Music To Do Graffiti To By Danny Daos

Danny Daos is working so intensely, he barely notices us arrive. The diminutive, quietly-spoken graffiti artist is one of the originators of the scene in Saigon. Check out any wall around town, and you’ll probably see DAOS tagged in the corner. 

Đọc bài viết bằng tiếng Việt

And he’s working so intensely, partly, because he’s on a deadline. After this piece at Wink Hotel Saigon Centre, he’s finishing an installation for hip, local craft beer brand Deme Brewing, and there’s an upcoming show at Rei Artspace, his second at that venue, of canvas works. Behind him, a portable stereo he’s brought along is playing Vietnamese hip hop and a small gang of friends have gathered to watch him work. As Danny Daos does, we ask him about his artwork, and for his guest mix of music to do graffiti too.

“People often assume I have this deep knowledge of color, but a lot of what I do is random.” – Danny Daos.

“Actually,” he begins, nodding at his piece, “people often assume I have this deep knowledge of color, but a lot of what I do is random, just experimentation. And often, a highlight of the piece I’m working on will happen by chance.” So far, his favorite piece is the first work Danny Daos did on canvas. “I still have it,” he adds, “it’s a memory and a joy to look at because it reminds me of the feeling I had graduating from walls to a canvas but keeping the same aesthetic, the same clumsy lines.”

We wonder how music relates to his artistic process. “First off, I got into this after seeing graffiti for the first time in a music video! In Blue’s ‘One Love’,” Danny Daos laughs. “But the first experience of music I remember is way before that. When I was very young, my family ran a coffee shop that had this garden area. I remember one weekend, they invited a band to come and play. I could only hear it from afar, but the sound of live music captivated me,” he remembers.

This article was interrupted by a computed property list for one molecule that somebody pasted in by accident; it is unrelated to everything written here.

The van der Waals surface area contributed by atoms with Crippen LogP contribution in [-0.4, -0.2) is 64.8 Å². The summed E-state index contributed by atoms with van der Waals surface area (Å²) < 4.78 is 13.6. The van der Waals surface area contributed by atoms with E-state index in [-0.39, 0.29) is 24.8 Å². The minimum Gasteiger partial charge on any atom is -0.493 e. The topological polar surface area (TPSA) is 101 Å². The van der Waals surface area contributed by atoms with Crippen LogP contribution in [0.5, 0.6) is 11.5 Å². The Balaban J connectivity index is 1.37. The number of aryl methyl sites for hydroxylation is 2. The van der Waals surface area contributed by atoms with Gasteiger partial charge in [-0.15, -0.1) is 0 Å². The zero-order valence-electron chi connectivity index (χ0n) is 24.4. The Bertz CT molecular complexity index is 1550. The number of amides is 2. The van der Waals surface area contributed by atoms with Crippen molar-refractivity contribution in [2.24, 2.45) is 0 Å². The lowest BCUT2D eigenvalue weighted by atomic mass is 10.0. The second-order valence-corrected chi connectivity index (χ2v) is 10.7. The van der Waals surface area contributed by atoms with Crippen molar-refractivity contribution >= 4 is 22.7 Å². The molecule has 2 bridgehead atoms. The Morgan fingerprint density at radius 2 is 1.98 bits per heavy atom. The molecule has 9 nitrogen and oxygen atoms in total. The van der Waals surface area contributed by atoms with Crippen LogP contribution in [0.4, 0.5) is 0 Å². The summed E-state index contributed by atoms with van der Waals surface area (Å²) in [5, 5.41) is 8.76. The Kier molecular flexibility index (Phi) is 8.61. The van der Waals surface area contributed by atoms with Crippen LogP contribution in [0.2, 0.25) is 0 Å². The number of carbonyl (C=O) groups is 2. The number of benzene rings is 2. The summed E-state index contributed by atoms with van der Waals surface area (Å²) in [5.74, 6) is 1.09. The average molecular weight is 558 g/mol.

Danny Daos, one of Saigon’s graffiti OGs, working on his piece at Wink Hotels.

How have your listening habits changed since you first started listening?

Maybe it’s getting richer. There’s more good Vietnamese music to listen to. As I get older, I tend to seek out old songs to enjoy. They tend to have more poetry and more meaning to me now. As far as genres go, I’m not too fussy – as long as the song has some appeal to me, I don’t care which genre or even which language it’s in. 

Which song would you play someone to know you better?

I guess it’s ‘One Love’ by Blue, the track that changed my life. 

As Danny Daos works, a portable stereo bumps Vietnamese hip hop in the background.

When do you usually listen to music?

Besides listening while I’m working, I especially like listening to music in the morning. It sets the tone and the mood for my whole day ahead. 

What song would you like to play at your wedding? And at your funeral?

I’d play the same song for both! ‘Just A Dream’ by Nelly. The ‘Opened my eyes, yeah, it was only just a dream’ lyric is as applicable to love as it is to life. 

Can you tell us about the mix you’ve selected for us?

I’ve chosen the theme of music I listen to when I’m painting. I guess, overall, it’s pretty chaotic – a bit like my working process. 

Danny Doas thinking of the songs that remind him of the journeys he’s gone through.

How do these songs reflect your personality and life experiences? Please explain why you chose these songs?

These songs always remind me of the journeys I’ve gone through. 

Tell us about the ten tracks you’ve chosen.

First is Sol7 feat. PjnBoys. I like how both artists combine on this track, ‘Sống Vì Tao’, and deliver some real lyrics. Then LK’s ‘Một Cái Tên’. I’m just a big fan of LK since way back. Then we have a couple of Nelly tracks. First is ‘Just a dream’. After listening to lots of darker, heavier hip hop, Nelly provided an antidote, buzzing, melodic club music. So after that we have ‘Dilemma’ which I think is his best song. 

“Always be cheerful and confident and grateful for the blessings you have been given.”

Next is BigBang’s ‘Flower Road’ and then Twista and Faith Evans’ ‘Hope’. As the title says, every line is infused with positivity. After hope, we have ‘Home’, by Bone Thugs N’ Harmony feat. Phil Collins. It’s the perfect combination of two very different generations and genres. Then we have Akon’s ‘Blame It On Me’ – a reminder to look at ourselves any time things go wrong, or we’re in too much of a hurry in life. Then we have The Game’s ‘Better Days’, a song in which you feel every word of the lyrics, and finally Blue’s ‘One Love’, a song that got me into this, and a song about passion and love for what you do. Always be cheerful and confident and grateful for the blessings you have been given.

Note, we switched ‘Sống Vì Tao’ to ‘iceman’ due to availability.

Follow Danny Daos on Instagram. Photos by Nghia Ngo.


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